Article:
WARNING! People can tell what Internet sites you have visited on your computer. Be Safe! If the information you need is sensitive to your situation, use the Internet at a local library, a friend's house, or, if possible, at work. If you do use your own computer, you can clear your browser history after your visit following our directions, click here.
In California, DV Restraining Order hearings take place in a courtroom in front of a judge, commissioner, or other appointed officer of the court. In the same courtroom there will also be a court clerk and a bailiff, and usually other people in the room. For example, there may be people waiting for their case to be heard.
Special Note: The following are general guidelines. The actual rules may be different in each court, so learn your county's local rules of court on trial procedures.
When your DV Restraining Order case is called, if both the person seeking protection and the person to be restrained are present, they are to go up to the tables in front of the judge.
For information about what happens if the person seeking protection
IS NOT present, click here.
For information about what happens if the person to be restrained
IS NOT present, click here.
To view a short video called “Tips on Going to Court”, click here.
NOTE: There may be more than one court hearing before the case
At the beginning of the hearing, the judge will ask each person involved to give his or her name for the court record.
Then, the judge will listen to both sides of the story in this order:
Because this hearing is the result of a person seeking protection, he or she will be asked to tell his or her side of the story first. He or she may present facts on each of the contested issues, and introduce documents.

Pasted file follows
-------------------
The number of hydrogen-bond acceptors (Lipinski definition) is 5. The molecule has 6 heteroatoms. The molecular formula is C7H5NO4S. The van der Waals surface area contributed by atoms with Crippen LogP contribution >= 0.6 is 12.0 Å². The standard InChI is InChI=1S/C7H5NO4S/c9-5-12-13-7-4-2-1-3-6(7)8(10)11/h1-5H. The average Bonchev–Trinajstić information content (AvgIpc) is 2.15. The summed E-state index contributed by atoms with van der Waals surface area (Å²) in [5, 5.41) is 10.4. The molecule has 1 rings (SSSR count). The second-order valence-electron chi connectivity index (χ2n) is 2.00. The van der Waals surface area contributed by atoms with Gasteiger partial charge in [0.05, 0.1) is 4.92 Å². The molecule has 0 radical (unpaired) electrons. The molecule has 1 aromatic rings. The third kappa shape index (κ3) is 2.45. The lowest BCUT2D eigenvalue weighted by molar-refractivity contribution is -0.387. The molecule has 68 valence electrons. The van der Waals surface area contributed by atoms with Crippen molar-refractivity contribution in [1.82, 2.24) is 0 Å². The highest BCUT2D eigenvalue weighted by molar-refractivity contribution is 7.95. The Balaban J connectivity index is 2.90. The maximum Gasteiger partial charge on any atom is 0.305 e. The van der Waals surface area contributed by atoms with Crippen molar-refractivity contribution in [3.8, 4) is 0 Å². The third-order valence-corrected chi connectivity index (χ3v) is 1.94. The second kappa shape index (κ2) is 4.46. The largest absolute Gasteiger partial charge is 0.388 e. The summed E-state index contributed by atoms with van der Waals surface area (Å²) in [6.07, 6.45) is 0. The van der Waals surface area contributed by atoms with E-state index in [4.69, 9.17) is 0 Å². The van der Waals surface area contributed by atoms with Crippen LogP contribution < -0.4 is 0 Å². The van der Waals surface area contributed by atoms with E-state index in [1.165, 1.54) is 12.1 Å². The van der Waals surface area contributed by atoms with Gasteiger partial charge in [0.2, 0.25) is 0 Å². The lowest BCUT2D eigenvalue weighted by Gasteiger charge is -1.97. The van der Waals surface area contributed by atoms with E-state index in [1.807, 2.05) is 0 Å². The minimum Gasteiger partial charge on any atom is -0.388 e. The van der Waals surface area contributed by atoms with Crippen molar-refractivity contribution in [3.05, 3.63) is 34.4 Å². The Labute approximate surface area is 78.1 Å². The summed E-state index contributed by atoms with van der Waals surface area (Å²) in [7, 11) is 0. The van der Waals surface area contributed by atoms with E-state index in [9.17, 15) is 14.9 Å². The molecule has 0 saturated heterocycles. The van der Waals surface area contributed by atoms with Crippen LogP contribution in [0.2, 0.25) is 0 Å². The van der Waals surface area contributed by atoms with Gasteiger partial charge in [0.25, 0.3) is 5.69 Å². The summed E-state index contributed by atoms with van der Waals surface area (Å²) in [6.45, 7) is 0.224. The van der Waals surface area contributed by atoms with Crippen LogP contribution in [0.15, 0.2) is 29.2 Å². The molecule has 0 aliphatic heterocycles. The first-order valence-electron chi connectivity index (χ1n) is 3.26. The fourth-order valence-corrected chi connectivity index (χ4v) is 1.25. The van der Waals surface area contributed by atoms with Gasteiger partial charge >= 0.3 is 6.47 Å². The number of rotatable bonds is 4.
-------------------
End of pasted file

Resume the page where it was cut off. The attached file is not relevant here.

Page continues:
If the person seeking protection has witnesses (and has served and filed a witness list), the judge will hear these witnesses next.
The person to be restrained should not interrupt the person seeking protection when they are speaking. However, when they are finished he or she has a chance to ask questions of the protected person or witnesses.
Next it is the turn of the person to be restrained to tell his or her side of the story by presenting facts on each of the contested issues, and introducing documents.
If the person to be restrained has witnesses (and has served and filed a witness list), the judge will hear those witnesses next
Again, the person seeking protection should not interrupt the person to be restrained when they are speaking. However, when they are finished he or she has a chance to ask questions of the person to be restrained or the witnesses.
The judge may ask anyone any questions at anytime. He or she will examine the evidence, and then make a decision about whether to issue Permanent Restraining Orders based on many considerations, including:
the relationship between the two parties;
the history of abuse.
At the end of the hearing, the judge may:
decide to grant all of the Orders the person seeking protection requested;
decide to grant some of the Orders the person seeking protection requested;
decide not to grant any Restraining Orders at all;
tell those present that he or she will decide the case later (perhaps after reviewing the evidence in more detail.)
It is the responsibility of the person seeking protection to fill in the: